The Cornell Lab of Ornithology would like to thank the many people involved in watching, tweeting to @texasbarnowls and helping to protect these enchanting birds. Without the devotion of a community of dedicated people we would not be able to show these birds to the world.

A special thank you to everyone who donated to keep the cams running, your support means everything to us.

Thanks for watching, see you in 2015.

For more highlights and news check out here.

Country musician Willie Nelson’s new album


This music video from the USA is called Whatever Happened To Peace On Earth? Willie Nelson.

By Hiram Lee in the USA:

Willie Nelson’s Band of Brothers: A songwriter returns

2 September 2014

Veteran country music artist Willie Nelson is now 81 years old. Approaching the sixth decade of his career, he continues to record and perform at an impressive pace. A talented singer, songwriter and guitarist, it is hard to think of another performer in the genre as well liked as he.

Nelson has been making music professionally since 1956. While he found little success as a recording artist in those first several years, he was able to establish himself quickly as a songwriter of note. Some of his early compositions have become standards recorded by large numbers of country, jazz and blues musicians. Nelson wrote “Crazy,” made famous in a legendary recording by Patsy Cline, and “Night Life,” which Ray Price recorded. “Hello Walls” became a hit for Faron Young and “Funny How Time Slips Away” was recorded by Billy Walker.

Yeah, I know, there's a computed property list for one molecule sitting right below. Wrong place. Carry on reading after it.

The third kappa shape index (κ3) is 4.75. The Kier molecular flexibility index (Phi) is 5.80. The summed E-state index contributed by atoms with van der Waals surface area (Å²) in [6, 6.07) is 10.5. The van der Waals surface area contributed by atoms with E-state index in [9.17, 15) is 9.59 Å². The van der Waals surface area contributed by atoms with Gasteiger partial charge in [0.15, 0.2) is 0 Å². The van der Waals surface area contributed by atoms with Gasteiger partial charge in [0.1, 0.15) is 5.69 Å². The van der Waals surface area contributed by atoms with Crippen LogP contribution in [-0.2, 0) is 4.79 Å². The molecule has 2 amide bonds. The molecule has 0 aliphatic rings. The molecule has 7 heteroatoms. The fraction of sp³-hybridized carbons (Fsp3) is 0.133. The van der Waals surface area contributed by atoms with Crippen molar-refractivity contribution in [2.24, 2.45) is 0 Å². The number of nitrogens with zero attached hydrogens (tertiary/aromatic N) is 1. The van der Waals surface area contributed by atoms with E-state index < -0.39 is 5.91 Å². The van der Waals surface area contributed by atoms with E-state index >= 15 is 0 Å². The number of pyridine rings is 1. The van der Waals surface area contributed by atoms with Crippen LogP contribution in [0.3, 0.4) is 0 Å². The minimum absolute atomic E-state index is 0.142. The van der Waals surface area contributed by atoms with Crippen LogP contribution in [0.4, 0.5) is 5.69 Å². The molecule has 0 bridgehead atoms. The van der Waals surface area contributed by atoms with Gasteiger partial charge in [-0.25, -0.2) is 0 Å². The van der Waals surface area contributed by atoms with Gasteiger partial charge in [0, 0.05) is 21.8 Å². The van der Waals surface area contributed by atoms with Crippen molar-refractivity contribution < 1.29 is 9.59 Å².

Like most country music performers, the Texas-born Nelson’s career eventually became centered in Nashville. But Nelson never quite fit in there. He grew frustrated with the constraints of the Nashville entertainment industry and moved back to Texas in the early 1970s. …

In more recent years, an even larger majority of Nelson’s recorded output has consisted of songs by other composers. His latest album, Band of Brothers, however, marks a return to songwriting. Not since his 1996 release Spirit has a Willie Nelson album featured this many new compositions.

Band of Brothers is an interesting and entertaining album. Nelson’s unique, nasal singing voice has begun to weaken somewhat, but his loose—even casual—sense of rhythm remains. His lyrics fall into the music like clothes tossed onto a bed, but they fit him well in the end. …

This music video from the USA is called Willie Nelson/ The Git Go – New Album “Band Of Brothers”.

While Band of Brothers may represent Nelson’s return as a songwriter, some of the strongest songs are still those written by other composers. Perhaps the best verse on the album belongs to veteran songwriter Billy Joe Shaver and his song “The Git Go.” In a duet with Jamey Johnson, Nelson sings Shaver’s angry words:

Money breeds war as long as there’s a man alive/Rich kids go to college and the poor kids fight/And high rollers crap out every time/Roll up soldiers’ bones like loaded dice/War is a beast that makes every mother cry.

One is reminded that when popular country music stars, including Toby Keith and Darryl Worley, wrote openly pro-war songs like “Courtesy of the Red, White and Blue (The Angry American)” and “Have You Forgotten?” during preparations for the Iraq war in 2003, Willie Nelson responded with the anti-war song “Whatever Happened to Peace on Earth?” in which he asked the questions: “How much oil is one human life worth?” and “How much is a liar’s word worth?”